Hunger Facts and Stats
National study ranks Fresno top in the nation for 2010 food hardship
Study reveals local food hardship escalated while national rates decreased slightly
The Food Research and Action Center (FRAC) – an anti-hunger group based in Washington, D.C. – released its annual food hardship report in March. The report indicated that the nation experienced an overall slight decrease in food hardship in 2010 (from 18.3 percent to 18.0 percent). However, the report also revealed that the Fresno region experienced a significant increase in food hardship last year. In fact, FRAC ranked the Fresno region number one on a list of the 100 metropolitan areas in the nation with the highest food hardship rates. Food hardship is defined as not having enough money to purchase the food one needs.
The study identified an increase in food hardship in the Fresno region, from 24.1 percent in 2009 to 27.2 percent experiencing food hardship in 2010. This increase represents an additional 34,100 individuals, that number includes as many as 11,000 children, within Community Food Bank’s service area now struggling with hunger.
“The report is a confirmation of the challenging circumstances that Community Food Bank has confronted over the past several years,” said Dayatra Latin, Director of Programs and Development at Community Food Bank. “While responding to the statewide drought, the collapse of the housing industry and record unemployment rates, we have increased food distribution programs from 7.5 million pounds per year in 2008 to 30 million pounds per year to try to meet the increase in need.”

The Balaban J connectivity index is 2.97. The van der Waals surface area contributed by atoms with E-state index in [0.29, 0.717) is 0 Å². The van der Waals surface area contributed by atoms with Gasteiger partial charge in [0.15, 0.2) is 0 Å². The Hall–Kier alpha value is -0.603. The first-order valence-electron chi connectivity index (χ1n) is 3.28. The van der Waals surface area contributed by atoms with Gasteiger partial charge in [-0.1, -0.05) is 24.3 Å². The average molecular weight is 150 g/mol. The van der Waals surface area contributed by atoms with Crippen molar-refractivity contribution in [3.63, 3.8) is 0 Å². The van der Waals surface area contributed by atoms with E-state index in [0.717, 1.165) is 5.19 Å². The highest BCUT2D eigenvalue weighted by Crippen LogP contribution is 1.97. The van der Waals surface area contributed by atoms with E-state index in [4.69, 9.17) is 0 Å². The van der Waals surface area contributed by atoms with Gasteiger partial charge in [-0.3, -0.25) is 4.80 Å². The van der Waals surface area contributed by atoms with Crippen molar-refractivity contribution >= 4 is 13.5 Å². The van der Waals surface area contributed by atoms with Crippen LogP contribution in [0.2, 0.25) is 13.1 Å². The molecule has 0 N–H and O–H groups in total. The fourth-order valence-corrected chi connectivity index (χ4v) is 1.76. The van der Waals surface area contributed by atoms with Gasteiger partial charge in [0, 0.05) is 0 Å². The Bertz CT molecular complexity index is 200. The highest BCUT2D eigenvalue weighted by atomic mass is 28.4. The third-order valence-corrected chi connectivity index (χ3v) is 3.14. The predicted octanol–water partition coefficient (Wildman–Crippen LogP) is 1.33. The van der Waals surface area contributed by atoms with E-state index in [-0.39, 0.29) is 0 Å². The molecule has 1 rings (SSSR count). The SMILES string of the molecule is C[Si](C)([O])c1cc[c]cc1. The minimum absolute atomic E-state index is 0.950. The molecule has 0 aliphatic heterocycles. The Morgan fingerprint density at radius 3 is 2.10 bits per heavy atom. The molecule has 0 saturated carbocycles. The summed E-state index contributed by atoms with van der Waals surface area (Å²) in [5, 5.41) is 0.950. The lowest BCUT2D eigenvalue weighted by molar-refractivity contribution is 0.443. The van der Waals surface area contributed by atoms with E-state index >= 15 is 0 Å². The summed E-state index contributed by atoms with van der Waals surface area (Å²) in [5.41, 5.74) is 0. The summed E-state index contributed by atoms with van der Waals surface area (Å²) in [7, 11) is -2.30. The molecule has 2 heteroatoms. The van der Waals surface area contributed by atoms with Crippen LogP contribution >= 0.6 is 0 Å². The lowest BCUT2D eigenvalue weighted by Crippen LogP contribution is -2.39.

While the nationwide recession technically ended in mid-2009, our local economy has not fully felt the effect of this recovery. Many low- to moderate-income households in the Central Valley are continuing to struggle to acquire basic necessities such as food, and the lack of money to purchase food continues to be a serious problem for Fresnans, as illustrated by the report. Further, millions of people have become eligible for SNAP (i.e., food stamp) benefits as the result of the recession, but in California, only about 50 percent of people who are eligible for SNAP are actually enrolled in the program. Low enrollment not only has a negative effect on individual households, but the entire community as a whole because it limits the flow of funding to a region, having a negative impact on jobs, tax revenue and other areas.
Community Food Bank continues to address local food hardship problems, distributing food to more than 170 nonprofit partners throughout the region. The food bank reaches 90,000 individuals weekly and strives to see that not one of its neighbors goes to sleep hungry.